Members of the EU Parliament, Commission and Council agreed last night to EU-wide cybersecurity rules that would impact industries such as energy, transportation, banking, health, but also some major service providers such as Google, Microsoft, Amazon, eBay and others.
The rules will define the new Network and Information Security directive, which will apply to all 28 EU countries, but each country can implement its own laws and regulations to correspond with the directive. For instance, the countries themselves will be the ones to decide which organizations they deem to be operating "essential services," where the strictest cybersecurity rules will apply.
These organizations will need to ensure that their data is "cyberattack-proof." Although nothing truly is hacking proof, it should give them enough incentive to always strive for the best security money can buy. This should prevent situations, such as in Sony’s case, where the manager in charge of IT security of the company didn’t think it’s worth investing too much in security.
Hacking may often seem like a random act, which is why many companies may allow themselves to be more careless with the security of their services, even if they operate important infrastructure or handle databases with sensitive data of millions, or tens of millions, of customers. Strict rules that bring with them hefty fines for getting hacked could be the necessary incentive to reduce the possibility of hacking and minimize the damage of that data breach.
Major digital service providers, including cloud computing companies, will be subject to a lighter regulatory regime. Until last year, the NIS draft said that such services were supposed to implement the same type of strong security that “essential services” would need to have, but about half of the EU countries, led by the UK, opposed the plan. These companies will also be required to report the security breaches to local authorities.
Small businesses will be completely exempt from these new rules, mainly because they may not be able to afford qualified security experts or security equipment that would be more attainable by large companies. However, this doesn’t mean small businesses shouldn’t treat security seriously. Even if they don’t get fined by the European Commission for data breaches, such hacks could still put their business in peril before they even get a chance to get off the ground.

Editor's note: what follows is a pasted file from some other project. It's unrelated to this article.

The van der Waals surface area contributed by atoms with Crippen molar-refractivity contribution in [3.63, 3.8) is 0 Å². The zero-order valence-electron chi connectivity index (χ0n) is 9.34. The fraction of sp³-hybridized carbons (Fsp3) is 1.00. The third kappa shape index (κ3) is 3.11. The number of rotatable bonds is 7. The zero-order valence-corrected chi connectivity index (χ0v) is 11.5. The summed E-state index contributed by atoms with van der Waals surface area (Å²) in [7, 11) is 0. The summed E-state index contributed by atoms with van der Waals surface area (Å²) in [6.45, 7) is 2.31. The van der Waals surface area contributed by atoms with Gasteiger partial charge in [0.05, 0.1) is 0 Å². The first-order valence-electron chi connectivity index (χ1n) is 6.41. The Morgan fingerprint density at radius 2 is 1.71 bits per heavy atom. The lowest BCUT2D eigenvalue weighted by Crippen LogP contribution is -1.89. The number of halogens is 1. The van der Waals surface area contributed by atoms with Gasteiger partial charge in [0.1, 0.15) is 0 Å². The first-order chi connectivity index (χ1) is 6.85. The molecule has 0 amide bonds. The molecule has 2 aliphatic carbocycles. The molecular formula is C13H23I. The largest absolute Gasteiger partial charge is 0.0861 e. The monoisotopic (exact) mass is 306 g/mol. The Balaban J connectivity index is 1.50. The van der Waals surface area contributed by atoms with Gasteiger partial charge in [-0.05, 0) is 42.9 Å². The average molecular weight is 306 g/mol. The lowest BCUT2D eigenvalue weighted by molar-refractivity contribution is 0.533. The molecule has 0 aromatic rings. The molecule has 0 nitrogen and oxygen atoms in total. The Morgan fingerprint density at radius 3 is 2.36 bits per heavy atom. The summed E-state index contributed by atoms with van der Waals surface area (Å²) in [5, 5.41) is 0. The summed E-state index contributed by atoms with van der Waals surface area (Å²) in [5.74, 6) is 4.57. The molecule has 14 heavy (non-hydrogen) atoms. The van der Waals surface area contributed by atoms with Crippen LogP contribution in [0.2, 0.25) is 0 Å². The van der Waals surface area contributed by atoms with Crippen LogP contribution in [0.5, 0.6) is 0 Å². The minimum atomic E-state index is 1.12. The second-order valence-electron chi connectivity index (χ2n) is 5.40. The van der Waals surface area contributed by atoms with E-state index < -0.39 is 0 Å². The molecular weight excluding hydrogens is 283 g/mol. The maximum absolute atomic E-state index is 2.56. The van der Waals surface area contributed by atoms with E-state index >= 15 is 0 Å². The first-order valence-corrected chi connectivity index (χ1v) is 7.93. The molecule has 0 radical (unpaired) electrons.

The new NIS directive will also require that each country has its own Computer Security Incidents Response Team (CSIRT), which should coordinate with each other and provide companies with assistance during major security incidents.
European Commission Vice-President Andrus Ansip also said that trust is paramount for the security of digital services and that governments should stop trying to push backdoors, no matter how tempting they may sound. Such proposals could hurt not just the security of digital services, but also economic growth, as fewer people would trust those services.
"We are all concerned by the spread of hate speech, online radical content and how terrorists increasingly exploit communication channels for their own purposes. The Commission is doing all it can to counter this, on its own and with others.But in this light, we should not demonise the Internet. The Internet itself is not to blame.All rules should certainly be directed at protecting our people and their freedoms, while defending their security. But we must always ensure a proportionate balance. So-called 'backdoors to Internet' may sound tempting to ensure security, but would ultimately erode trust."
What seems to be lacking so far from these new directives is an encouragement to use open source software for security-critical systems. Open source software can be more easily audited and can also be seen by a larger community of security experts at once. Recent studies by the research committees of the European Parliament have already recommended that the EU should finance key open source tools and use software such as Qubes OS, OpenBSD, TAILS and end-to-end encrypted messaging solutions for increased security and privacy.
The NIS directive draft still needs approval from national governments and the European Parliament. The vote is expected to take place in spring next year, and then national governments will have around two years to implement it with their own laws. The NIS directive should become official by the end of 2018.
Lucian Armasu joined Tom’s Hardware in early 2014. He writes news stories on mobile, chipsets, security, privacy, and anything else that might be of interest to him from the technology world. Outside of Tom’s Hardware, he dreams of becoming an entrepreneur.